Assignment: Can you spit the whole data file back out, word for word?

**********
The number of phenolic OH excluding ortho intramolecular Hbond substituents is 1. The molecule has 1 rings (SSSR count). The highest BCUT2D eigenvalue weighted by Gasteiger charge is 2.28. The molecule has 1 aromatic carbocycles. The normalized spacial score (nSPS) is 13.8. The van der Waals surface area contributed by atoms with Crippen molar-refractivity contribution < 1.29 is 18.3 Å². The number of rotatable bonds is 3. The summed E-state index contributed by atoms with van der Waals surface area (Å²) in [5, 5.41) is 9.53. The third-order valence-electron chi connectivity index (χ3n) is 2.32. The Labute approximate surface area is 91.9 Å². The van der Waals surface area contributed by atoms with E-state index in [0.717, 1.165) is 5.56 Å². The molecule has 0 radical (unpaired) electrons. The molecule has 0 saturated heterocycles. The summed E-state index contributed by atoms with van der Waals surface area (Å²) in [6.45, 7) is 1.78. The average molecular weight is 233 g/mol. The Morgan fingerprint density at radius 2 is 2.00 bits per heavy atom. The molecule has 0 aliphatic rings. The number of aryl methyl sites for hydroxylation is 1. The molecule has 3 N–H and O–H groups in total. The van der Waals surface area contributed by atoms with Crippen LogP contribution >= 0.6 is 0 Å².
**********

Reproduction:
The number of phenolic OH excluding ortho intramolecular Hbond substituents is 1. The molecule has 1 rings (SSSR count). The highest BCUT2D eigenvalue weighted by Gasteiger charge is 2.28. The molecule has 1 aromatic carbocycles. The normalized spacial score (nSPS) is 13.8. The van der Waals surface area contributed by atoms with Crippen molar-refractivity contribution < 1.29 is 18.3 Å². The number of rotatable bonds is 3. The summed E-state index contributed by atoms with van der Waals surface area (Å²) in [5, 5.41) is 9.53. The third-order valence-electron chi connectivity index (χ3n) is 2.32. The Labute approximate surface area is 91.9 Å². The van der Waals surface area contributed by atoms with E-state index in [0.717, 1.165) is 5.56 Å². The molecule has 0 radical (unpaired) electrons. The molecule has 0 saturated heterocycles. The summed E-state index contributed by atoms with van der Waals surface area (Å²) in [6.45, 7) is 1.78. The average molecular weight is 233 g/mol. The Morgan fingerprint density at radius 2 is 2.00 bits per heavy atom. The molecule has 0 aliphatic rings. The number of aryl methyl sites for hydroxylation is 1. The molecule has 3 N–H and O–H groups in total. The van der Waals surface area contributed by atoms with Crippen LogP contribution >= 0.6 is 0 Å².